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WAIANAE, OAHU (HawaiiNewsNow) -
The company at the center of the Waianae dumping controversy has been accused of illegally dumping materials by other property owners on the Leeward Coast.
Hawaii News Now has learned that one of the lawsuits filed last year by a Waianae couple alleges that SER Trucking and several other companies dumped hazardous materials at their 6.5-acre parcel, prompting federal and state inquiries.
Another lawsuit filed in 1993 alleges that a company linked to SER, Silva's Equipment Rental, unloaded 11,000 cubic yards of fill on their 2.5 acre parcel without their permission, prompting the city to threaten the landowner with fines of up to $1,000 a day.
"I would characterize this as is a serial dumper," said environmental activist Carroll Cox.
"The activities involved ...seem to be repeated acts of illegal dumping and the improper disposal."
SER officials did not return a call for comment. But in the past, the company has said it had proper permits for stockpiling materials on their property.
The company attracted the attention of the Waianae community after one of its trucks spilled tons of sludge dredged from the Hawaii Kai Marina two weeks ago. The dumping of the grayish brown muck on SER's property prompted Waianae community leaders to call for a halt to the dumping.
SER is headed by Waianae resident Sandra Silva. Silva's Equipment was headed by her husband Hiram Silva.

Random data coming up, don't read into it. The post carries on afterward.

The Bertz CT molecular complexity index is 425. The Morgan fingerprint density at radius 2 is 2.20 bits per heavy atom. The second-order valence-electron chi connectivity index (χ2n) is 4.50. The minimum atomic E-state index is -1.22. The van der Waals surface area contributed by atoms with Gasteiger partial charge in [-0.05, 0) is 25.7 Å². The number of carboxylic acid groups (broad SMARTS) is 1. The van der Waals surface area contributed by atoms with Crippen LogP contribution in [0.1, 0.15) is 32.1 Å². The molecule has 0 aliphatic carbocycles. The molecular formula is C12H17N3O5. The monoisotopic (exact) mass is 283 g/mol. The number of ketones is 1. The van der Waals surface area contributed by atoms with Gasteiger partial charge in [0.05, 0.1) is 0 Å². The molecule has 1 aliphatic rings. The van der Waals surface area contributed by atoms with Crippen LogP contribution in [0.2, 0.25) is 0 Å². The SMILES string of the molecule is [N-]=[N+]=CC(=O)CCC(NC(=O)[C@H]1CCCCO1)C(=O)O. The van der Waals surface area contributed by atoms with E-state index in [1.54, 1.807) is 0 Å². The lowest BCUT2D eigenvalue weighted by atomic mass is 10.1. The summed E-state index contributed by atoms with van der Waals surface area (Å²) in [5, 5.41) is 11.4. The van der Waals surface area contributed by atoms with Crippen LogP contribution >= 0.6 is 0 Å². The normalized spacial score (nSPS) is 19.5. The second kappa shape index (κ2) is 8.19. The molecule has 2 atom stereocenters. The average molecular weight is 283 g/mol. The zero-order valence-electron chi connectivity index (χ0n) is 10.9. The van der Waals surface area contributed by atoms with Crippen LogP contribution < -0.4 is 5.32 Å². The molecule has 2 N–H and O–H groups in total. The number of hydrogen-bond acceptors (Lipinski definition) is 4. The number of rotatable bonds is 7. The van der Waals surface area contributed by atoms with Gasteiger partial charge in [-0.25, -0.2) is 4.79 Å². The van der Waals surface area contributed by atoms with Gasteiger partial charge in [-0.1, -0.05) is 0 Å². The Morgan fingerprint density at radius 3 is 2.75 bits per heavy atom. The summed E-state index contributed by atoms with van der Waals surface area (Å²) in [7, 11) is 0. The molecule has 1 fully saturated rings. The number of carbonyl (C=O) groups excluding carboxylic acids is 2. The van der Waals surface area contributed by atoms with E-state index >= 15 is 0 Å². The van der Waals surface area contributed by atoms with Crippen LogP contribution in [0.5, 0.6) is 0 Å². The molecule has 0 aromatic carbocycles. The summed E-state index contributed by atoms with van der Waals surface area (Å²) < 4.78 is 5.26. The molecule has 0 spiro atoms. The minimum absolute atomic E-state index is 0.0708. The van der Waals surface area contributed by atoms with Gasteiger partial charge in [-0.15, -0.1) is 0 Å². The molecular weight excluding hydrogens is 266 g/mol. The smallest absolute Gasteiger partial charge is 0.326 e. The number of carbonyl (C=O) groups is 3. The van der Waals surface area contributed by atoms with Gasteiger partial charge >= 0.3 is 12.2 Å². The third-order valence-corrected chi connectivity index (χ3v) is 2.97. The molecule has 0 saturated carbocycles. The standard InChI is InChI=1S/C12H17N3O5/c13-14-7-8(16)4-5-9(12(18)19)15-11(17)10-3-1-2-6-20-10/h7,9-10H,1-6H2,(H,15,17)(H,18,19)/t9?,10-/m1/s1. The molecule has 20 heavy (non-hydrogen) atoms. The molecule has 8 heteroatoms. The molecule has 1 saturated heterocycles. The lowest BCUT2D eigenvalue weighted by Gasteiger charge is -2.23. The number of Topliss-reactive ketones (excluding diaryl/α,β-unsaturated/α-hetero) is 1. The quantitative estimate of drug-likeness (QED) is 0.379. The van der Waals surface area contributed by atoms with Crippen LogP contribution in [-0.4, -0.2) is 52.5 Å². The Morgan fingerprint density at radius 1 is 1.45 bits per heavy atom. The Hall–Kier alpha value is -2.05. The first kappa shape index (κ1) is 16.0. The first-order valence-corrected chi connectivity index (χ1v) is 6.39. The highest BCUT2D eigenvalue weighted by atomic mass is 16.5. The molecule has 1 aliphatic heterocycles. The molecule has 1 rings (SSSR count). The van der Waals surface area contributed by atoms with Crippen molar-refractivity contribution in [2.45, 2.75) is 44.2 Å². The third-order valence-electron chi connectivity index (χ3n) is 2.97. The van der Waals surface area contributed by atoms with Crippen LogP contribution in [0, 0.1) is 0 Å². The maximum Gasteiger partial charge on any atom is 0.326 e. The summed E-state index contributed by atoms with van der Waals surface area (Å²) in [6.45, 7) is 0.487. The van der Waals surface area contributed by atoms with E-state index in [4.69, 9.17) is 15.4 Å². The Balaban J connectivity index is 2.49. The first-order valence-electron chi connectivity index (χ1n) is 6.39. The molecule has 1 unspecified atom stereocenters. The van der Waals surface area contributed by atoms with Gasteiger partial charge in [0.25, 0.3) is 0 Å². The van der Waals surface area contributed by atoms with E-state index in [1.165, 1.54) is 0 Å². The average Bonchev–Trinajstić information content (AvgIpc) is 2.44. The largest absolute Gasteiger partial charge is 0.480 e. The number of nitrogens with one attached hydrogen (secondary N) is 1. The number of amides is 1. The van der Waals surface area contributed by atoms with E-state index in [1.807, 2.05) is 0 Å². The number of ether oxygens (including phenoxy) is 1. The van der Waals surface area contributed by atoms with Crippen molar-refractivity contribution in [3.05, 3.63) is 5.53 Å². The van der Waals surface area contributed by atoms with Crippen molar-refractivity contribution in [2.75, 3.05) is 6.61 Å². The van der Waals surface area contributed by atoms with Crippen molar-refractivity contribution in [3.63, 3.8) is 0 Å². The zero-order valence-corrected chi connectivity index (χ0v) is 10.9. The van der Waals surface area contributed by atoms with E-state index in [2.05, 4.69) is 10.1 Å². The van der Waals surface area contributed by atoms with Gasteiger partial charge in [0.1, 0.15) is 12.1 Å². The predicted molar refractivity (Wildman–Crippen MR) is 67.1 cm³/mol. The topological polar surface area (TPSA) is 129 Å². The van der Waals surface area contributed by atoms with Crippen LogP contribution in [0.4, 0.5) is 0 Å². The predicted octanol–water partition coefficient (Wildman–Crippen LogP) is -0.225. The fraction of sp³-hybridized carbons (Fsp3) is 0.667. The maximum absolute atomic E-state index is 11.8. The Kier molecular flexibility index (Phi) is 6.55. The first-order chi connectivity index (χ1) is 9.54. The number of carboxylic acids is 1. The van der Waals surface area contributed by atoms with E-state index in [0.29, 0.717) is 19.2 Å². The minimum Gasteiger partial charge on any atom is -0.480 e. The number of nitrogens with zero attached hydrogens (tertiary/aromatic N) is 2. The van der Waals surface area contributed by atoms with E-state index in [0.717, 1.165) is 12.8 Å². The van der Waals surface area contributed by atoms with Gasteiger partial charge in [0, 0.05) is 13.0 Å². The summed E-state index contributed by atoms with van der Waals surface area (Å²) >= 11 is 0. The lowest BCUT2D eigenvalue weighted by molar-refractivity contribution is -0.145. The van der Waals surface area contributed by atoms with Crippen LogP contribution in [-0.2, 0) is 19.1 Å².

The 2012 lawsuit -- filed by John and Charmaine Smith -- says that parts of their Waianae property were elevated by as much 30 feet due to illegal dumping. Materials included rubble from construction sites, oil barrels and fuel, and even a transformer.
The 2012 lawsuit is still pending but the 1993 suit was settled out of court, with the landowners receiving a undisclosed payment.
Cox said the company's track record should have put state, federal and city regulators on alert about SER.
"They knew about this and they knew about the history of this company so they should have been more aggressive," he said.
City Councilwoman Kymberly Pine today called on the city to deny future permits that will allow dumping on Waianae property.
"My community has a lot of concerns. One, they don't know what in there. They also question whether any of the soil has been tested," she said.
Many Waianae residents criticized the Hawaii Kai Marina for dumping their waste product in their neighborhood.
"It's not just another community but it's an affluent community," said Kapua Keliikoa-Kamai, who lives a few blocks from the Silva's dump site.
"So it's not that were are encouraging toxic or illegal dumping anywhere but to bring it from your community to my community is very insulting."
Sam Kapoi, also of Waianae added: "I would hate to dump it anywhere but at the same time if your going to excrete stuff in your community, leave it in your community. Don't bring it to the west side."
The city has ordered a halt to the dumping on SER's land but Pine says she plans to introduce legislation and work with state lawmakers to make it harder to operate an illegal dump.